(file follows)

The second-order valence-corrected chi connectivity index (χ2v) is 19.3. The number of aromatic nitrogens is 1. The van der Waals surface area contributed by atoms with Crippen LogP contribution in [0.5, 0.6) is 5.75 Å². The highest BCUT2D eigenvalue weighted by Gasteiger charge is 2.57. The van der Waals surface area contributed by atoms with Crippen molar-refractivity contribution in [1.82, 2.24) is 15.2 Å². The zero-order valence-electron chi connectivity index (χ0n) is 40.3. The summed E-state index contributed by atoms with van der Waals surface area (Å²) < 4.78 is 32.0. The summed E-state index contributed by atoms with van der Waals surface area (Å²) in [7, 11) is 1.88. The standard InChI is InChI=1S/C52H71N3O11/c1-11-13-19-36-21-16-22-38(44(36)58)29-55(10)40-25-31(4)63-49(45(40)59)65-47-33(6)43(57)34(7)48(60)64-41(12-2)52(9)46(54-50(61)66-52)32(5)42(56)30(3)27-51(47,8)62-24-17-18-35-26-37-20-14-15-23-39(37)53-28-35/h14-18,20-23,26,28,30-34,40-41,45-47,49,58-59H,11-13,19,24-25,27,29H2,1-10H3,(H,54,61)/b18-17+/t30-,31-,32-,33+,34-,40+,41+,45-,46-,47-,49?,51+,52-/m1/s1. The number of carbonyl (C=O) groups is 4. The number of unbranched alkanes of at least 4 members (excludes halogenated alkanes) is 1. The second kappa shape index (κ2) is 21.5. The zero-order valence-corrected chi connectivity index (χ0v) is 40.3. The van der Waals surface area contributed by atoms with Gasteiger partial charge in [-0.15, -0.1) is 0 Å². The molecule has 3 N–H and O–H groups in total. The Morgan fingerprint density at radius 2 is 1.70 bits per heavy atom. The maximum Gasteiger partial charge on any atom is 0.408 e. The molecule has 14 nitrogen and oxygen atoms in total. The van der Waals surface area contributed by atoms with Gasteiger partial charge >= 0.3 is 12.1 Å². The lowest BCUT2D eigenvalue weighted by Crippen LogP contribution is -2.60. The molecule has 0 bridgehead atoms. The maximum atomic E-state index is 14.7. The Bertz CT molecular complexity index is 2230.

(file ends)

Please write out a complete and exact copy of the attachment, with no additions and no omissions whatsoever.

The second-order valence-corrected chi connectivity index (χ2v) is 19.3. The number of aromatic nitrogens is 1. The van der Waals surface area contributed by atoms with Crippen LogP contribution in [0.5, 0.6) is 5.75 Å². The highest BCUT2D eigenvalue weighted by Gasteiger charge is 2.57. The van der Waals surface area contributed by atoms with Crippen molar-refractivity contribution in [1.82, 2.24) is 15.2 Å². The zero-order valence-electron chi connectivity index (χ0n) is 40.3. The summed E-state index contributed by atoms with van der Waals surface area (Å²) < 4.78 is 32.0. The summed E-state index contributed by atoms with van der Waals surface area (Å²) in [7, 11) is 1.88. The standard InChI is InChI=1S/C52H71N3O11/c1-11-13-19-36-21-16-22-38(44(36)58)29-55(10)40-25-31(4)63-49(45(40)59)65-47-33(6)43(57)34(7)48(60)64-41(12-2)52(9)46(54-50(61)66-52)32(5)42(56)30(3)27-51(47,8)62-24-17-18-35-26-37-20-14-15-23-39(37)53-28-35/h14-18,20-23,26,28,30-34,40-41,45-47,49,58-59H,11-13,19,24-25,27,29H2,1-10H3,(H,54,61)/b18-17+/t30-,31-,32-,33+,34-,40+,41+,45-,46-,47-,49?,51+,52-/m1/s1. The number of carbonyl (C=O) groups is 4. The number of unbranched alkanes of at least 4 members (excludes halogenated alkanes) is 1. The second kappa shape index (κ2) is 21.5. The zero-order valence-corrected chi connectivity index (χ0v) is 40.3. The van der Waals surface area contributed by atoms with Gasteiger partial charge in [-0.15, -0.1) is 0 Å². The molecule has 3 N–H and O–H groups in total. The Morgan fingerprint density at radius 2 is 1.70 bits per heavy atom. The maximum Gasteiger partial charge on any atom is 0.408 e. The molecule has 14 nitrogen and oxygen atoms in total. The van der Waals surface area contributed by atoms with Gasteiger partial charge >= 0.3 is 12.1 Å². The lowest BCUT2D eigenvalue weighted by Crippen LogP contribution is -2.60. The molecule has 0 bridgehead atoms. The maximum atomic E-state index is 14.7. The Bertz CT molecular complexity index is 2230.